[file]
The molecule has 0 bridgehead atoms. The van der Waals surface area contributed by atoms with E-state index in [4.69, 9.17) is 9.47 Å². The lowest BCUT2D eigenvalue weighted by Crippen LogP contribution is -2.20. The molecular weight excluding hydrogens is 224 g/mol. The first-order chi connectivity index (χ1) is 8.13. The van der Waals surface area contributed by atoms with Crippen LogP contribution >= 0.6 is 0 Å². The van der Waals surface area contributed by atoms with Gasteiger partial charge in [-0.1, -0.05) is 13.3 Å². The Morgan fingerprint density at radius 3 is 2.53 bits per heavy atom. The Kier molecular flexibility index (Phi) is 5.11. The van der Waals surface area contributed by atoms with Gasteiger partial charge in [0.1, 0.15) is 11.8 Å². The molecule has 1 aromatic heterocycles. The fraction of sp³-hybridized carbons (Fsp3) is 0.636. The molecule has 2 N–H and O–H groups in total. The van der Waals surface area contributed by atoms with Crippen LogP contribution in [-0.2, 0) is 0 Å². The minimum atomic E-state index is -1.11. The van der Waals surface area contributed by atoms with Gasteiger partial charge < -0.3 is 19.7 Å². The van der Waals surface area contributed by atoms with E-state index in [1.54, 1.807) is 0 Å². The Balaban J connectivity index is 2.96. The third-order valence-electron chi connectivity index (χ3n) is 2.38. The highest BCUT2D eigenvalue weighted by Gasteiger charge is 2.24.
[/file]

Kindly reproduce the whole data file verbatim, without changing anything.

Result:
The molecule has 0 bridgehead atoms. The van der Waals surface area contributed by atoms with E-state index in [4.69, 9.17) is 9.47 Å². The lowest BCUT2D eigenvalue weighted by Crippen LogP contribution is -2.20. The molecular weight excluding hydrogens is 224 g/mol. The first-order chi connectivity index (χ1) is 8.13. The van der Waals surface area contributed by atoms with Crippen LogP contribution >= 0.6 is 0 Å². The van der Waals surface area contributed by atoms with Gasteiger partial charge in [-0.1, -0.05) is 13.3 Å². The Morgan fingerprint density at radius 3 is 2.53 bits per heavy atom. The Kier molecular flexibility index (Phi) is 5.11. The van der Waals surface area contributed by atoms with Gasteiger partial charge in [0.1, 0.15) is 11.8 Å². The molecule has 1 aromatic heterocycles. The fraction of sp³-hybridized carbons (Fsp3) is 0.636. The molecule has 2 N–H and O–H groups in total. The van der Waals surface area contributed by atoms with Crippen LogP contribution in [-0.2, 0) is 0 Å². The minimum atomic E-state index is -1.11. The van der Waals surface area contributed by atoms with Gasteiger partial charge < -0.3 is 19.7 Å². The van der Waals surface area contributed by atoms with E-state index in [1.54, 1.807) is 0 Å². The Balaban J connectivity index is 2.96. The third-order valence-electron chi connectivity index (χ3n) is 2.38. The highest BCUT2D eigenvalue weighted by Gasteiger charge is 2.24.